Book Reviews -- By: Anonymous

Journal: Bibliotheca Sacra
Volume: BSAC 127:506 (Apr 1970)
Article: Book Reviews
Author: Anonymous

Book Reviews

Your Adversary The Devil. By J. Dwight Pentecost. Grand Rapids: Zondervan Publishing House, 1969. 191 pp. $4.95.

There are many reasons why this is a welcome addition to contemporary theological literature. For one thing, there are not many books, old or recent, that expound the doctrine of Satan. For another, there are not many that do the job as thoroughly and Scripturally as does this one. Dr. Pentecost is well-known for his faithful exposition of the Word of God through his previous books, in his pastorate of Grace Bible Church in Dallas, and as professor of Bible Exposition at the Dallas Theological Seminary.

Every facet of the doctrine is covered in this work—Satan’s sin, the aspects of his character, his various activities and his present and ultimate defeat. The author has an unusual ability to weave the Scriptures together so as to form a systematic unity of the subject under discussion. The technical problems of passages are not always discussed although the book does contain detailed exegesis and fine illustrations as one would expect from Dr. Pentecost.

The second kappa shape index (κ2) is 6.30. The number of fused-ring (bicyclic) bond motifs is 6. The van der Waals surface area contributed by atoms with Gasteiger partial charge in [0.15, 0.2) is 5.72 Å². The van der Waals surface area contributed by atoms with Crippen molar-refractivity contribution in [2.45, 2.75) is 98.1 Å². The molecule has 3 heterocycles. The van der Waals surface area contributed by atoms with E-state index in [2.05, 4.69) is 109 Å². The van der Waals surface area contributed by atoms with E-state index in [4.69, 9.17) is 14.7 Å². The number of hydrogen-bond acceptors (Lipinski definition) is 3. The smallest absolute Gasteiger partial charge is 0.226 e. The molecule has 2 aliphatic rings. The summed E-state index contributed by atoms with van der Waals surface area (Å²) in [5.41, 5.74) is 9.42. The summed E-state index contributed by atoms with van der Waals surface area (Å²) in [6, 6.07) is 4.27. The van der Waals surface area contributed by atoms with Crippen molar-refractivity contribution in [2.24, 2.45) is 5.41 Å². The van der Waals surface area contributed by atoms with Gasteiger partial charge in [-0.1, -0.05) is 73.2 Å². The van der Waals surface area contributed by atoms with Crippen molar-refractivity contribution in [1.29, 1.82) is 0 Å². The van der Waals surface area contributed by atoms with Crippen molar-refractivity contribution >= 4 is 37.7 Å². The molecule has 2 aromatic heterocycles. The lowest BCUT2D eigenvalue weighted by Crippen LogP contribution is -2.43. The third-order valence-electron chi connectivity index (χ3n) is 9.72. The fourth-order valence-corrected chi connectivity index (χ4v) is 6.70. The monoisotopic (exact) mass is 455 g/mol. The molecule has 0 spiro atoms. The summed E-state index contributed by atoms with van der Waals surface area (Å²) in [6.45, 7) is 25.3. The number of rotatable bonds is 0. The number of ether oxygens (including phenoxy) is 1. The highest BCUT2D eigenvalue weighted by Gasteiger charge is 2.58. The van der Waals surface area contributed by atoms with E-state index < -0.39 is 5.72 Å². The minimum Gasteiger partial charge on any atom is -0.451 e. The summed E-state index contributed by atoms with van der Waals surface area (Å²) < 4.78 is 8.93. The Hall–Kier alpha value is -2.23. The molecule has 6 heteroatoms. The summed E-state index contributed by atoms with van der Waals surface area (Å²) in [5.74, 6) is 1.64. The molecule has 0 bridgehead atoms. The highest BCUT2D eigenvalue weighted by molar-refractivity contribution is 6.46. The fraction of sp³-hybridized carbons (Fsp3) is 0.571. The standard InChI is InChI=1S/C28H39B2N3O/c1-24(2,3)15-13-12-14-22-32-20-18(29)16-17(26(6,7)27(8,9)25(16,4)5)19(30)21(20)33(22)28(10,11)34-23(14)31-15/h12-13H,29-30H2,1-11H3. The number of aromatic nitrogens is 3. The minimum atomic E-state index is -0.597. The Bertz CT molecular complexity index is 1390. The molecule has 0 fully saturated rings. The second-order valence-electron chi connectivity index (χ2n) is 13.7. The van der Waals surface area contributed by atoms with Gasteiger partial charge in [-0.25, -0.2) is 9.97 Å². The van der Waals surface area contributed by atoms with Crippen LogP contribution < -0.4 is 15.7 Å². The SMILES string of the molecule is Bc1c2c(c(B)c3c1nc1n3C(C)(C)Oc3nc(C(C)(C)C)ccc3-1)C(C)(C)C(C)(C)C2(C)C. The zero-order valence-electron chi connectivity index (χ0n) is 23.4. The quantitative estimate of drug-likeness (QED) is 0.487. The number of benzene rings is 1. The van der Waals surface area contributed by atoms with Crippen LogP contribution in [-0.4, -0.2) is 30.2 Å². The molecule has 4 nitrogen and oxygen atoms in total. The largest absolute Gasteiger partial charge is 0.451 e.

Nothing but profit can come to anyone who studies this book.

C. C. Ryrie

Fundamentals Of The Faith. Edited by Carl F. H. Henry. Grand Rapids: Zondervan Publishing House, 291 pp. $5.95.

This sixth volume in editor Henry’s series on Contemporary Evangelical Thought is composed of the essays that appeared in pamphlet form and were bound into issues of Christianity Today. Many read them there and they are conveniently brought together in this volume in more permanent form.

Like most works that are compiled from the writings of several authors, this one suffers from the inevitable unevenness, although the subjects included have been well chosen to cover the basic areas of Christian doctrine.

Each reviewer will, of course, have his own evaluation of the worth of each essay. To this one, the outstanding chapters were those by Professor Linton on the death of Christ and Professor Kuehner on heaven and hell. The latter had a particularly helpful section on universalism. On the other hand, Pastor Weisiger seemed much too uncertain about the worth (or lack of it) of various teachings on sanctification. Addison Leitch, whose writings usually sparkle, leaves one with no certain conclusions and few

guidelines about the most important matter of creation. He says that with the present state of knowledge we have a standoff between evolution and ceation. His bibliography of three not too up-to-date books would offer little additional help to the reader. Indeed, more attent...

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